January 21 was the first day of spring semester. Since I’m a 3L headed into my last semester, you might assume that my first day was not especially new or exciting. Sure, I might be eager to start interesting classes, but I should know what to do and where to go by now, right? Well…not quite. I’m not in New York City. I’m not in the familiar rooms of Vanderbilt or Furman Hall. I’m in Buenos Aires.
Last year, when NYU announced its special new study-abroad programs—located in Buenos Aires, Shanghai, and Paris—I knew I had to apply. One of the reasons (among many!) that I chose NYU was for its strong emphasis on understanding law in a broader global context. Whether or not a lawyer specifically practices international law, in-depth understanding of the legal practices and systems of other regions can be invaluable. With such knowledge, corporate lawyers may better inform clients of investment risks; nonprofit lawyers may better tailor strategies to promote human rights; and government lawyers may assess the ways in which the US might be strengthened or reformed. I didn’t want to miss such a fantastic opportunity to gain these skills (and, of course, get to explore a country and culture at the same time!). I chose to apply to Buenos Aires as the courses available offered a perfect mix of public interest, government, and private-sector topics, and because I wanted to improve my rusty Spanish while living somewhere I had never been.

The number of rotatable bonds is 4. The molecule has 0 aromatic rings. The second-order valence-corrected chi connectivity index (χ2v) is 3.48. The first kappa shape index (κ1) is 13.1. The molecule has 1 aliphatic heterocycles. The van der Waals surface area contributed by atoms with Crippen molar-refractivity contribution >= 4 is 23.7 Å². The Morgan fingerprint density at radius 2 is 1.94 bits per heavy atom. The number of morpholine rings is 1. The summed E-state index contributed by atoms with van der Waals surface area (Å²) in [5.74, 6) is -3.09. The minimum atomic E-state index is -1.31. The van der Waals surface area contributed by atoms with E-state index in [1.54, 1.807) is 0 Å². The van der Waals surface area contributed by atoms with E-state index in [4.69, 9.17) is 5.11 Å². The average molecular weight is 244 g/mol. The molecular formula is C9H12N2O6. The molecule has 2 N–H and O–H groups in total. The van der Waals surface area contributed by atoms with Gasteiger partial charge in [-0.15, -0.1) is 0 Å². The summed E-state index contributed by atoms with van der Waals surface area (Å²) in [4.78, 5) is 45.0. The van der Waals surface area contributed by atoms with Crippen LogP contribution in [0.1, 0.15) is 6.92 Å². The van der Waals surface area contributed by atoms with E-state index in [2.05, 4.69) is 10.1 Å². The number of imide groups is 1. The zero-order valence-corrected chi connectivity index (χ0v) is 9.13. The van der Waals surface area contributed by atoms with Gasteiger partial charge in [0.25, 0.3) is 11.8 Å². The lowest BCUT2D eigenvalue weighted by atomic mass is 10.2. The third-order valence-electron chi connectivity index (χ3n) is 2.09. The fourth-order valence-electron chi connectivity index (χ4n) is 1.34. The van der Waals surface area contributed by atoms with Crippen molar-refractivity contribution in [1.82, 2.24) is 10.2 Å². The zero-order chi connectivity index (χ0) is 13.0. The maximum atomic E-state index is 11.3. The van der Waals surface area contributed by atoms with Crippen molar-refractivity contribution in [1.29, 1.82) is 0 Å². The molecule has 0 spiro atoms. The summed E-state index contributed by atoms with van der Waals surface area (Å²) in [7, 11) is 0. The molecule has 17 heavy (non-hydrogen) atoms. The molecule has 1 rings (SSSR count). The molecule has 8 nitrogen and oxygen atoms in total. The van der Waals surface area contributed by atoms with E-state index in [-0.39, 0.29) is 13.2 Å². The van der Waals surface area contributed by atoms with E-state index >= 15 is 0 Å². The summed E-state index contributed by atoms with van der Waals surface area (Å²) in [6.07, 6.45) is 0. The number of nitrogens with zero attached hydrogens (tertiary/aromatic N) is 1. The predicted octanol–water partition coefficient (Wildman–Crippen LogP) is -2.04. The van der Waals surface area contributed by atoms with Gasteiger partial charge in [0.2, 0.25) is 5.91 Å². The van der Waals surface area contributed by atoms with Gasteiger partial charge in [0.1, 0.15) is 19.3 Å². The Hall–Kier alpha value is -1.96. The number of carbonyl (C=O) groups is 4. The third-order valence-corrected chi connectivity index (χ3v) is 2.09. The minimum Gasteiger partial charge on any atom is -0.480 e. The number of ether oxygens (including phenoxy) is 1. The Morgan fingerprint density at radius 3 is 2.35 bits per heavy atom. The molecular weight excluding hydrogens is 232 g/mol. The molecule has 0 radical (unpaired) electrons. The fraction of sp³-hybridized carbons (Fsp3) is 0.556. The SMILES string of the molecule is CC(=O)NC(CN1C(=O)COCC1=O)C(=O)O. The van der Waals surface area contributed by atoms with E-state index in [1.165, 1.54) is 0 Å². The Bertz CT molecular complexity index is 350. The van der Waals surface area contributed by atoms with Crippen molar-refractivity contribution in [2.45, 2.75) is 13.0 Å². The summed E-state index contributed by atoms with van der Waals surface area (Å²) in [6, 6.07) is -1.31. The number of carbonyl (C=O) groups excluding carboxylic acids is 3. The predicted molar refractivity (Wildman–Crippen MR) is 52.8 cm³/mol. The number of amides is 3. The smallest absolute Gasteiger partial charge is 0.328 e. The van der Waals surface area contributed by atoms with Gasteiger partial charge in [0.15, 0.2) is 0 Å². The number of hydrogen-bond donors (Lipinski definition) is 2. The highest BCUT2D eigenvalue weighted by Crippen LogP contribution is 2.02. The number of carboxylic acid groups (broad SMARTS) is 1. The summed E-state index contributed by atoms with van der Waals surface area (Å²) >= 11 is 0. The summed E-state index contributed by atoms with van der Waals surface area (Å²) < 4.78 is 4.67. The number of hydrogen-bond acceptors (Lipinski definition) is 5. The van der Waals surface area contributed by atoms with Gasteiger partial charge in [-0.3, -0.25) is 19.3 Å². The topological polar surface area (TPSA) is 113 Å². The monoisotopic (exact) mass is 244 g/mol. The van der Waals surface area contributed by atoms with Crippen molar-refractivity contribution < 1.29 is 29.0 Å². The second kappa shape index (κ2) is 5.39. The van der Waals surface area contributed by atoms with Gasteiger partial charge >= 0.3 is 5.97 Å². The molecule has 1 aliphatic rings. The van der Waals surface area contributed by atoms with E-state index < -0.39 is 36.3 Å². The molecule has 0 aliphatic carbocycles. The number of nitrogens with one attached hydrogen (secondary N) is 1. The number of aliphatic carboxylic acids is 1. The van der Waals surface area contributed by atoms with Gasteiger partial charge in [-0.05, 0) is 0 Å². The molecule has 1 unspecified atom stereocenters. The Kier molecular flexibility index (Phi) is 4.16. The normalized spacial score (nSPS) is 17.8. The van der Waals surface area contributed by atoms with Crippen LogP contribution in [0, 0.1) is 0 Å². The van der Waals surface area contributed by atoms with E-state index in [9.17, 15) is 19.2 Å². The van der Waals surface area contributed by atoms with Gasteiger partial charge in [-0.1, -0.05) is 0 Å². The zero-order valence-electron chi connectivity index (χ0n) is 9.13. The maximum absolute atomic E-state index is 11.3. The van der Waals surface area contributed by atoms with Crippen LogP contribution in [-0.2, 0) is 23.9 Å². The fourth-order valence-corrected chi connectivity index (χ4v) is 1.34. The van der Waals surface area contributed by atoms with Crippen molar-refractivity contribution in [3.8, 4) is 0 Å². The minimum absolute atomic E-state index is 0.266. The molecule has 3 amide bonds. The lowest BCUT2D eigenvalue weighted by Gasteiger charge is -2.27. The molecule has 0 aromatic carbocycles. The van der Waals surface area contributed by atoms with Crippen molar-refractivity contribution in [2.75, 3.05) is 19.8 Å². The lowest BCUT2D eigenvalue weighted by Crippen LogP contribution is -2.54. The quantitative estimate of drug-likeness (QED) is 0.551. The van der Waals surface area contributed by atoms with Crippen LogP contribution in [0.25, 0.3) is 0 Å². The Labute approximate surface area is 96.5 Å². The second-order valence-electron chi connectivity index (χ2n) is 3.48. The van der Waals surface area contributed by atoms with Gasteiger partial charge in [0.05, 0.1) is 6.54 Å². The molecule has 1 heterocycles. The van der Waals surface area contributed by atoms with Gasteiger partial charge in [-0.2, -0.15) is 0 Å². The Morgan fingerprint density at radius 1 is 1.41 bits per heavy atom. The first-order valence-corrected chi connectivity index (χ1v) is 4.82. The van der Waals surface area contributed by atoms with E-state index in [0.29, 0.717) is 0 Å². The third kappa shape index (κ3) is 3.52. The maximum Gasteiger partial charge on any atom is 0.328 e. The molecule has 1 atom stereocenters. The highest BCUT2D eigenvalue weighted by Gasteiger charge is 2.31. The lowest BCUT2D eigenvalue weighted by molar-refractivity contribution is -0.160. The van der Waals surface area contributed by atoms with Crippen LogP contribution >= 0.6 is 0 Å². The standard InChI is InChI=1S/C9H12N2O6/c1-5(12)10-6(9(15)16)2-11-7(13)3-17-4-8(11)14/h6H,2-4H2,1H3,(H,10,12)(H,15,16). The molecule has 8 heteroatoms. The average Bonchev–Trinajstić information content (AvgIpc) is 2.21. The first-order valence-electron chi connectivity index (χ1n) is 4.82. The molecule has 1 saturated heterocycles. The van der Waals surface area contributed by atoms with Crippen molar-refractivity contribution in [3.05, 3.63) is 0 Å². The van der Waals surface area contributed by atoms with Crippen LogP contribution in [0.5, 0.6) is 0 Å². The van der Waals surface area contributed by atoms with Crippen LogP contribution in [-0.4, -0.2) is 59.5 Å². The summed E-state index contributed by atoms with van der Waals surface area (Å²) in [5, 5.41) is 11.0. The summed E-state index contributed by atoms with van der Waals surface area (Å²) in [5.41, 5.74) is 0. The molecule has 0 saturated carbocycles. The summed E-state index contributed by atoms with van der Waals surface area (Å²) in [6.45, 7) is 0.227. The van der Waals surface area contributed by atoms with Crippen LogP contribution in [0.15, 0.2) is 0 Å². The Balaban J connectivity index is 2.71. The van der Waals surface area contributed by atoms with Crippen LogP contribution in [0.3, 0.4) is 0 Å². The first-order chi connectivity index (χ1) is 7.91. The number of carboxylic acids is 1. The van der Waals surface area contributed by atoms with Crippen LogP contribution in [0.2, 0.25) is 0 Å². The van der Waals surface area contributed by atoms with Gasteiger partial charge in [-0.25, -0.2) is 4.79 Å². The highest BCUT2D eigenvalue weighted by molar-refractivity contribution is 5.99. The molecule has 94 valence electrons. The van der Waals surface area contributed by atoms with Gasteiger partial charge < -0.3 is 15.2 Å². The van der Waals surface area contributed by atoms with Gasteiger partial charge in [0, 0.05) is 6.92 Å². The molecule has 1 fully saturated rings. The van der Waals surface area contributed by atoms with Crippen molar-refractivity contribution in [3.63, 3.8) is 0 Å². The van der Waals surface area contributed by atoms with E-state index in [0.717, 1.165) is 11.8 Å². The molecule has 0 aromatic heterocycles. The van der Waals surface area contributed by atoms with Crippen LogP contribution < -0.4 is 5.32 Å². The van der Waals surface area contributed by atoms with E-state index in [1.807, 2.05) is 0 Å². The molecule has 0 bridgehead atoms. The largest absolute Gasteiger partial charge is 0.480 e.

Now I’m here, writing to you from my patio in Palermo Soho, a leafy tree-lined neighborhood of Buenos Aires. My classmates and I have been practicing our Spanish as we’ve begun orienting ourselves to the sights and sounds of the city. In the past few days I’ve walked miles and miles, visiting the sites of Buenos Aires. I’ve eaten delicious meals with my classmates, practiced Spanish in the grocery store, and relaxed in the city’s gorgeous rose garden. My fellow students and I have laughed on the colorful streets of La Boca and discussed Argentine politics outside the Casa Rosada, the office of the president of Argentina. A tour guide even lost us in the maze of La Recoleta, the famous cemetery.
The Porteños (Buenos Aires residents) who we’ve met here have been wonderful. They’ve been patient with our Spanish and helpful in sending us in the right direction. We know where to go for ice cream and steak, music and theater, groceries and clothing.
Of course, we’re here to be law students and not just tourists (as fun as that might be!). We’re now familiar with the beautiful, wood-paneled NYU building, and have set up our access to the law facilities at the University of Buenos Aires. Classes began on the 27th—wish us luck!